Comments on: Derivation of the area of a circle
https://thecuriousastronomer.wordpress.com/2014/07/15/derivation-of-the-area-of-a-circle/
Life, the Universe, and everythingTue, 25 Nov 2014 07:30:53 +0000
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By: Derivation of the volume of a sphere – method 2 | thecuriousastronomer
https://thecuriousastronomer.wordpress.com/2014/07/15/derivation-of-the-area-of-a-circle/#comment-5155
Tue, 25 Nov 2014 07:30:53 +0000http://thecuriousastronomer.wordpress.com/?p=12324#comment-5155[…] a circle with radius which is centred on the origin has the equation , but as I pointed out in my blog on deriving the area of a circle, because we can’t integrate we are stuck in trying to use conventional Cartesian […]
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By: Derivation of the surface area of a sphere | thecuriousastronomer
https://thecuriousastronomer.wordpress.com/2014/07/15/derivation-of-the-area-of-a-circle/#comment-5036
Tue, 21 Oct 2014 06:31:05 +0000http://thecuriousastronomer.wordpress.com/?p=12324#comment-5036[…] In this blog, I used polar coordinates to derive the well-known expression for the area of a circle, . In today’s blog, I will go from 2 to 3-dimensions to derive the expression for the surface area of a sphere, which is . To do this, we need to use the 3-dimensional equivalent of polar coordinates, which are called spherical polar coordinates. […]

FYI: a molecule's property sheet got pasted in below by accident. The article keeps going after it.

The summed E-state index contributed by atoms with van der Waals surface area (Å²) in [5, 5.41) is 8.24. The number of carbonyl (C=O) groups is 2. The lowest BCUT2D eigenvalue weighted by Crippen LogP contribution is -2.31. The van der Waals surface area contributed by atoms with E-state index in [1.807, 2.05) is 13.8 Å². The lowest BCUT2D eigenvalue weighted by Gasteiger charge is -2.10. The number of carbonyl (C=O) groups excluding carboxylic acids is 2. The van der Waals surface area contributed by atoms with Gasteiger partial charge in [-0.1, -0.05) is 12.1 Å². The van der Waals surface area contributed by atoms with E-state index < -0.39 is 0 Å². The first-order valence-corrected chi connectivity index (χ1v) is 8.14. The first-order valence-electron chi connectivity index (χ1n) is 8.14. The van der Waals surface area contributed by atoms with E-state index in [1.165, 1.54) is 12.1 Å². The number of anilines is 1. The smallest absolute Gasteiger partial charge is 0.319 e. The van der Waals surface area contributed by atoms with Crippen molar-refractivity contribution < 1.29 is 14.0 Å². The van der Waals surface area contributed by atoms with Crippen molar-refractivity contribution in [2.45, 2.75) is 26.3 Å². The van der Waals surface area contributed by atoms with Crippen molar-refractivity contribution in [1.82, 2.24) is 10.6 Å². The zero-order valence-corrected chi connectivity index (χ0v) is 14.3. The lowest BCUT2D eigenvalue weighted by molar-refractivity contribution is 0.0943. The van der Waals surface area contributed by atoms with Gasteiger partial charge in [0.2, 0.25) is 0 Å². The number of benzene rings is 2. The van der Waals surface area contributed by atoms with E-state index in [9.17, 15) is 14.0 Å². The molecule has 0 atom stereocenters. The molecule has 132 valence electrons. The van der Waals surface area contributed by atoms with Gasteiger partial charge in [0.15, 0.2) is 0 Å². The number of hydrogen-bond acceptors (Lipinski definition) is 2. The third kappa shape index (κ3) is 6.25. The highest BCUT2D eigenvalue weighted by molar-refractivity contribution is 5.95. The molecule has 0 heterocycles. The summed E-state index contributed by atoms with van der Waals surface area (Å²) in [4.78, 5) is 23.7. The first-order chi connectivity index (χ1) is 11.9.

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By: RhEvans
https://thecuriousastronomer.wordpress.com/2014/07/15/derivation-of-the-area-of-a-circle/#comment-4506
Tue, 15 Jul 2014 13:07:14 +0000http://thecuriousastronomer.wordpress.com/?p=12324#comment-4506Thank you and yes, go ahead!
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By: Feng Wu
https://thecuriousastronomer.wordpress.com/2014/07/15/derivation-of-the-area-of-a-circle/#comment-4505
Tue, 15 Jul 2014 13:05:10 +0000http://thecuriousastronomer.wordpress.com/?p=12324#comment-4505Wow, this is interesting. Mind if I use this for a bit of inspiration for one of my posts?
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By: Boxing Pythagoras
https://thecuriousastronomer.wordpress.com/2014/07/15/derivation-of-the-area-of-a-circle/#comment-4504
Tue, 15 Jul 2014 10:36:57 +0000http://thecuriousastronomer.wordpress.com/?p=12324#comment-4504Interesting! I actually did a post on my own blog, about a month ago, which also derived the formula for the Area of the Circle; however, I used a method from Geometry. Seeing a method from Calculus is one of those lovely ways we can see that mathematics always remains the same despite the fact that there are multiple methods in which to describe it!
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